Are you tired of renting a ZipCar every time you want to go to Target? Ever since Kmart closed on Market East, Center City's been devoid of any large discounter. That isn't necessarily a bad thing. If you know where to look, Philadelphia is still chock full of local markets selling cheap paper towels and kitty litter. But given Philadelphia's popularity explosion, it's surprising that a name like Target has yet to grace Center City, even University City. 

Well, fret no more. TargetExpress will be opening at the former Boyd next summer, Pearl Property's once-ugly, now-too-boring-to-be-ugly, proposed redevelopment of the historic theater's site. Personally I'm not a fan of Target. Not because they don't have cool stuff. They have very cool stuff, and they're great at making me buy it. That's why I'm not a fan. I go in looking for nails and come out with a lamp, some bath soaps, a few superhero t-shirts...and oops, I forgot the nails, so I go back in to take a look at those hip barstools I saw.

Jest aside, the scaled presence of this TargetExpress sounds like a hybrid between Walgreens and a full-size Target, so it will likely not include home furnishings and clothing. Strategically between West Market's office workers, densely packed Rittenhouse Square, and convenient to University City, 19th and Chestnut is a smart location. 

Still, a TargetExpress is a far cry from what the Boyd Theater once was, and what we were all-but promised its redevelopment would become. A discount department store, even a miniaturized incarnation of one, is about as far as we can get from a luxury movie theater and a towering Art Deco apartment building. 

And still no word on the Boyd's Art Deco lobby.

Lincoln Square

When you think of Broad and Washington, you probably think of the large vacant lot that used to host Cirque du Soleil once a year. And then didn't. For now, Tower Investments wants to build lots of apartments on the space. LOTS. But beyond some sketchy renderings and a few talks, not much has been released.

Meanwhile there's another vacant lot across the street, nearly as large, that's largely been ignored. Today, Naked Philly posted plans for redevelopment that includes a rumored mixed use complex by Toll Brothers called Lincoln Square.

Just a massing concept and site plan thus far, Lincoln Square's relatively low-rise project likely won't ruffle any community feathers, except of course those opposed to everything. Despite being synonymous with suburban McMansions and Grey's Ferry's arguably successful Naval Square, Toll Brothers has been inching its way into the urban game. With no sprawling parking lot or gated walls, it seems like Toll Brothers gets urbanism with Lincoln Square. 

The stretch of Broad Street between South Street and Washington Avenue has been a troubling obstacle for developers who've been trying to urbanized the unfortunately suburban strip. Where Center City ends, surface parking lots and suburbanized fast food restaurants begin, only to become urban again at Washington Avenue. Conflicts between neighborhood organizations and developers have routinely called for less height, yet the intersection's prominent position begs developers to aim tall and dense, and for profits.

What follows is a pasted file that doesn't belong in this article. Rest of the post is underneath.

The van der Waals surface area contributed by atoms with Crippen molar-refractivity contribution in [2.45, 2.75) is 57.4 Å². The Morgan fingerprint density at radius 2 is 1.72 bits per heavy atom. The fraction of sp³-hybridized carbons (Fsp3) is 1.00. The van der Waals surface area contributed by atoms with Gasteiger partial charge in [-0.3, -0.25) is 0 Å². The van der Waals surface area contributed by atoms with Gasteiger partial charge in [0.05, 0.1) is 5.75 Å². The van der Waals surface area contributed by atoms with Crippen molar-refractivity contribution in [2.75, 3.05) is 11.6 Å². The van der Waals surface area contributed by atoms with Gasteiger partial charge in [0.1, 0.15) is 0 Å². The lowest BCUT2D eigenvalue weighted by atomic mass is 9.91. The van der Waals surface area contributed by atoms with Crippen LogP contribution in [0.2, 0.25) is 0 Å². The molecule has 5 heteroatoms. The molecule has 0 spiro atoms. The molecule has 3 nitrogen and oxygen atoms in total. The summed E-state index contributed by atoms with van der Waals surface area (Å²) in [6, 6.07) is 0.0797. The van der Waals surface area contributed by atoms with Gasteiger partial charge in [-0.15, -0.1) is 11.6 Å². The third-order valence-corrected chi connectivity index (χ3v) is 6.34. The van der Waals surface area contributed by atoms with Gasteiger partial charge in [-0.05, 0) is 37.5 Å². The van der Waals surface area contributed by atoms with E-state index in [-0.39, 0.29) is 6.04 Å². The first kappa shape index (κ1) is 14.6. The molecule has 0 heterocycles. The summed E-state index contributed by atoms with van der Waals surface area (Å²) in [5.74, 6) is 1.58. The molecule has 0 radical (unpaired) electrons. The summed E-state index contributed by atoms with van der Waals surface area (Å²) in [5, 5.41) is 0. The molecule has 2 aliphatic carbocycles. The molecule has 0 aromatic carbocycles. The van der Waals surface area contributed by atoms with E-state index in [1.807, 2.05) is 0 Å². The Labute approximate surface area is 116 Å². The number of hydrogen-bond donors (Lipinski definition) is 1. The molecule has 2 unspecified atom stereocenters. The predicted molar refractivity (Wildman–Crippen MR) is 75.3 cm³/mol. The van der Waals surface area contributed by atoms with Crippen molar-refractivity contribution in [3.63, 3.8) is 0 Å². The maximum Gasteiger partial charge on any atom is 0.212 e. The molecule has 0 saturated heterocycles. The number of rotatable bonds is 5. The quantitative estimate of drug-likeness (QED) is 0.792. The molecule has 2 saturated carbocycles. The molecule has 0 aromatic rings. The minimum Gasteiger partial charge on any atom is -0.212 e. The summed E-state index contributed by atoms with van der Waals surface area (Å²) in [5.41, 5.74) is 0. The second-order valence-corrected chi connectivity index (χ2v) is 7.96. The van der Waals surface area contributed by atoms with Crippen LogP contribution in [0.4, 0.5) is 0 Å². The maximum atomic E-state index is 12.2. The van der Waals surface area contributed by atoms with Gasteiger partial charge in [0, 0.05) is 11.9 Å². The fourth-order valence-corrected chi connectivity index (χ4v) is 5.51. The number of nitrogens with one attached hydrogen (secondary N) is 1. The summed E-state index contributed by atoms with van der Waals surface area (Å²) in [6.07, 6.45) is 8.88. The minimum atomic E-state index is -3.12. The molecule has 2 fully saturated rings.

Lincoln Square - if Toll Brothers is serious - might just be the catalyst Tower Development needs to get back in the Philadelphia game. Geographically this corner is Greater Center City and urbanizing an entire block of it would help bridge the gap between South Broad's Center City and its South Philadelphia. 

The historic train shed that sets within the Toll Brothers block is not part of the property, or the plan, but it has been salvaged in the rendering. A hopeful sign that there may be future plans to incorporate it in some way. 

Thursday, June 11, 2015

The Sixth Borough

As more and more transplants make Philadelphia their home, more and more transplants are altering the Philadelphia that once was. That's not necessarily a bad thing. Philadelphia isn't a boutique city, it's a force, quickly becoming an international one. But it is a city that clings to tradition - for better or worse. 

Now it's true, I am a transplant myself. I moved here for the same reason many have relocated to Philadelphia. Priced out of Washington, D.C. by rising rent and the bust, Philadelphia was a nearby and affordable slice of urbanity. But I had always had a fascination with Philadelphia. I didn't just move here because it was convenient, I moved here because it was time to live in the city I had always loved. 

In 2004, before Comcast was both synonymous with cable and our skyline, there was little national interest in Philadelphia. It was both wonderful and frustrating. Getting friends to visit was like pulling teeth. "If I'm going to go to Philadelphia, why not just go to New York?" Oh, the hell of living in the shadow of Manhattan. It's interesting to wonder, were Philadelphia isolated in the midwest, would be we on par with Chicago, or Indianapolis? 

The burden of coolness-proof lies on us, and that sucks. But in a way we do profit from our proximity to New York City and D.C., as much as any other city in America's Megalopolis feeds off one another, including New York and D.C. themselves. After all, the National Aquarium is not in D.C., it's in Baltimore. The Redskins play in Maryland, and the Giants in New Jersey.